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September 12, 2021 | Doug Sauder
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I didn’t fly to Nashville to evangelize. I flew to Nashville to visit a friend and have a fun, long weekend away. But I found myself at a party, sitting with my friend and a group of strangers. I was antsy, uncomfortable, and I wanted to leave. I politely refused the assortment of things being smoked. I quietly went along with the evening and patiently waited as the minutes ticked by, waiting for my friend to want to leave.
I got up to use the restroom. I stood behind the door, staring at myself in the mirror for what felt like an eternity. Shutting my eyes, I quickly spoke with the Lord, “I don’t want to be here. Why am I even here? Lord help me.” Tearing my eyes away from the mirror, I walked back into the stranger’s living room. Sitting back down on the uncomfortable chair, I turned to respond to a question being asked, and that’s when I heard it. It was like the Lord was writing words into the air as I heard them, “I love him.”
It was then that I realized—I hadn’t taken even a second to really look at the people around me. I had sunk into uncomfortability and let myself stay there, selfish, unwilling to see the people surrounding me. I leaned farther towards the one who’d caught my attention and refocused my eyes. An interest in this stranger sparked in me as I chose intentional conversation with him, truly listening to his answers and letting his passion for life carry the conversation. Every time I felt my mental focus go blurry, I heard it again . . . “I love him,” bringing my intentionality back into focus.
Difference Between Knowing and Loving
So often, I believe as Christians we can be so focused on how to get somebody to Christ. We hear it in church, from our Christian friends, and in every Christian book in existence, “Make disciples!” “Be a witness!” But do we really know why we’re told to do this?
Since that night with my sister and her coworkers, I’ve had countless conversations with the Lord. I’ve wondered why He was so forward with me that night in a stranger’s living room, and what that could mean for me when it comes to loving others. I finally heard Him say, “It’s not enough to just know the people I love—I want you to see why I love them.”
Sitting in that terrible chair, leaning forward, bright-eyed to a newfound friend, I started to see the love of God unfold for him. I didn’t lead this stranger to Christ, I didn’t even mention that I’m a Christian. In that very moment, all I felt the Lord saying was to see this person the way He does.
How Do We Love Like Christ?
1) We must know His love for us. Before we try to extend the love of God to others, we must believe that we are loved. Do we believe that we’re chosen, appointed, and redeemed ambassadors for Christ?
Jeremiah 1:5 (HCSB) says, “I chose you before I formed you in the womb; I set you apart before you were born.”
1 Peter 2:9 (HCSB) says, “But you are a chosen race, a royal priesthood, a holy nation, a people for His possession, so that you may proclaim the praises of the One who called you out of darkness into His marvelous light.”
2 Corinthians 5:20 (HCSB) says, “Therefore, we are ambassadors for Christ, certain that God is appealing through us. We plead on Christ’s behalf, ‘Be reconciled to God.’”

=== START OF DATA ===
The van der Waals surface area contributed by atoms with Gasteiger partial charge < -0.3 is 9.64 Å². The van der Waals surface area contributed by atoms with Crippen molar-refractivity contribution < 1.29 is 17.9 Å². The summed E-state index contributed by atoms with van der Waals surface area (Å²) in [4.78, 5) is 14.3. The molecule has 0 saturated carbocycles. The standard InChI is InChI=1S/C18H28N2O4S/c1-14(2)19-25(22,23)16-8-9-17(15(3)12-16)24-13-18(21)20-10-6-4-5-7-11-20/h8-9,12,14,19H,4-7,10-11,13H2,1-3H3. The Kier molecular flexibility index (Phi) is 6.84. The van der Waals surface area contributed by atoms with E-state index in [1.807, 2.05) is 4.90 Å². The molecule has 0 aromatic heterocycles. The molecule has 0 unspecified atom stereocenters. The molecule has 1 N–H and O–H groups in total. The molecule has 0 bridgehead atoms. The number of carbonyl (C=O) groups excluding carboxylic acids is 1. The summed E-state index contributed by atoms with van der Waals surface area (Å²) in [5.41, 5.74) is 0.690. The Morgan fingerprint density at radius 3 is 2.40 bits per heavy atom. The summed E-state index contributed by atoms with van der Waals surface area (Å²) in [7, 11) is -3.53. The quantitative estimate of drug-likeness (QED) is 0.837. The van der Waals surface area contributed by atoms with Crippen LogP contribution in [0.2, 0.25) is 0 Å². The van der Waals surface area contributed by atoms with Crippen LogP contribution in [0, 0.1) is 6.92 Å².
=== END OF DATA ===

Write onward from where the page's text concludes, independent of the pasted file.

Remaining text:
Do we share the hope of Christ with people because we’ve been so drastically drawn by His love for us? Or do we share the gospel with people because we feel like we have to? Perhaps it’s a spiritual list we must check off, and sometimes we’re just not in the mood. But when we understand and believe what Jesus says about us, we can’t help but desire the same for others.
2) We must know His love for others.
Matthew 22:37-39 (HCSB) says, “He said to Him, “Love the Lord your God with all your heart, with all your soul, and with all your mind. This is the greatest and most important command. The second is like it: Love your neighbor as yourself.”
How do we love others if we’re concerned with only loving ourselves? Do we withhold sharing the love of God with people because we’re too concerned with our own lives? If we are to spread the love of God into the world, we must realign our focus with the Lord’s and put others first.
3) We must choose His love for others.
Many relationships have been ruined because Christians were more concerned about “fixing” someone before knowing his or her heart. Scripture is clear, man looks at the outward appearance, but the Lord looks at the heart (1 Samuel 16:7.) Mirroring the character of Christ and being an ambassador for Him is to look past the appearance and to look at the person’s heart. And how do you know someone’s heart? By getting to know them.
“An ambassador is a person who can deal with people in a sensitive and effective way. The problem so often is that Christians don’t endeavor to be His ambassadors. . . . Instead, we feel it’s our job to be the world’s doctors, diagnosing everyone’s problems and pointing them out to them. . . . We should do everything we can to point people to Him, with our actions, with our attitude, with our words, in our interactions. We should treat them as He would, with compassion, grace, and love.”
—Christ’s Ambassadors, Danny Saavedra
Before we effectively share the love of Christ with others, we must lay down our false assumption that we can fix someone. Instead, we must point them to Jesus, who can restore and renew them from the inside out.
Maybe the Lord leads you to a miraculous conversion in the McDonald’s parking lot, or maybe He doesn’t. But when the Lord says to love someone, we must do so. When we know His love for us, for others, and choose to love them the way Jesus does, we see the beauty of their hand-crafted hearts and minds. When we see those parts of people, we can’t help but love them, serve them, and offer ourselves and our time to them—truly loving them more than even ourselves.